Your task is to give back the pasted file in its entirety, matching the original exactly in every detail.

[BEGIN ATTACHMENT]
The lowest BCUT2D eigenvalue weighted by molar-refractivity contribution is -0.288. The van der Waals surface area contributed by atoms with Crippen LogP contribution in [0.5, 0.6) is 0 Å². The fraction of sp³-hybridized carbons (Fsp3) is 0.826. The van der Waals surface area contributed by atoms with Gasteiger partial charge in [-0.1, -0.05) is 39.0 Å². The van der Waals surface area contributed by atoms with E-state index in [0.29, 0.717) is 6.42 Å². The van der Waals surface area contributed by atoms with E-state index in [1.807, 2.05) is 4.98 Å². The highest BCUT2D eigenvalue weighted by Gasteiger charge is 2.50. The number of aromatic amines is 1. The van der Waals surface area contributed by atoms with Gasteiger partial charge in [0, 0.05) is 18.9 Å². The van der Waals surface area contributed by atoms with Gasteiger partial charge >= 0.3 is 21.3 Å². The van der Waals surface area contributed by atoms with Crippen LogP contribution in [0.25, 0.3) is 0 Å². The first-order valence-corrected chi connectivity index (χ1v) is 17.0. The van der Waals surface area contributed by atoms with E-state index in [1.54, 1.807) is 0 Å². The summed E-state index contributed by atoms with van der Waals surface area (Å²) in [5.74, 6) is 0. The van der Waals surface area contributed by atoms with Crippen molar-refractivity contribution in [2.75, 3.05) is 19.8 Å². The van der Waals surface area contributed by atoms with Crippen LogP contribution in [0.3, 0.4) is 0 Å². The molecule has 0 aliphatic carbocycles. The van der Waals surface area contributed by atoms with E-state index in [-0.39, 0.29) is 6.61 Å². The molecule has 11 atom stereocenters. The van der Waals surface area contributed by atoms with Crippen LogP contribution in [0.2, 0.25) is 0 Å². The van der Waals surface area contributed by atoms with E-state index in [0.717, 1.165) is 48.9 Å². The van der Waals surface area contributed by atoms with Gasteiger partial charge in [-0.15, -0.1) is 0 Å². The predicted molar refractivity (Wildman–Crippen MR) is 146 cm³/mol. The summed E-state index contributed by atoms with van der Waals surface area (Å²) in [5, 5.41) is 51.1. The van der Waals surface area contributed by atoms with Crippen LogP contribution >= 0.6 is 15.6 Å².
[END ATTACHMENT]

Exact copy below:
The lowest BCUT2D eigenvalue weighted by molar-refractivity contribution is -0.288. The van der Waals surface area contributed by atoms with Crippen LogP contribution in [0.5, 0.6) is 0 Å². The fraction of sp³-hybridized carbons (Fsp3) is 0.826. The van der Waals surface area contributed by atoms with Gasteiger partial charge in [-0.1, -0.05) is 39.0 Å². The van der Waals surface area contributed by atoms with E-state index in [0.29, 0.717) is 6.42 Å². The van der Waals surface area contributed by atoms with E-state index in [1.807, 2.05) is 4.98 Å². The highest BCUT2D eigenvalue weighted by Gasteiger charge is 2.50. The number of aromatic amines is 1. The van der Waals surface area contributed by atoms with Gasteiger partial charge in [0, 0.05) is 18.9 Å². The van der Waals surface area contributed by atoms with Gasteiger partial charge >= 0.3 is 21.3 Å². The van der Waals surface area contributed by atoms with Crippen LogP contribution in [0.25, 0.3) is 0 Å². The first-order valence-corrected chi connectivity index (χ1v) is 17.0. The van der Waals surface area contributed by atoms with E-state index in [1.54, 1.807) is 0 Å². The summed E-state index contributed by atoms with van der Waals surface area (Å²) in [5.74, 6) is 0. The van der Waals surface area contributed by atoms with Crippen molar-refractivity contribution in [2.75, 3.05) is 19.8 Å². The van der Waals surface area contributed by atoms with Crippen LogP contribution in [0.3, 0.4) is 0 Å². The molecule has 0 aliphatic carbocycles. The van der Waals surface area contributed by atoms with E-state index in [-0.39, 0.29) is 6.61 Å². The molecule has 11 atom stereocenters. The van der Waals surface area contributed by atoms with Crippen LogP contribution in [0.2, 0.25) is 0 Å². The van der Waals surface area contributed by atoms with E-state index in [0.717, 1.165) is 48.9 Å². The van der Waals surface area contributed by atoms with Gasteiger partial charge in [-0.15, -0.1) is 0 Å². The predicted molar refractivity (Wildman–Crippen MR) is 146 cm³/mol. The summed E-state index contributed by atoms with van der Waals surface area (Å²) in [5, 5.41) is 51.1. The van der Waals surface area contributed by atoms with Crippen LogP contribution >= 0.6 is 15.6 Å².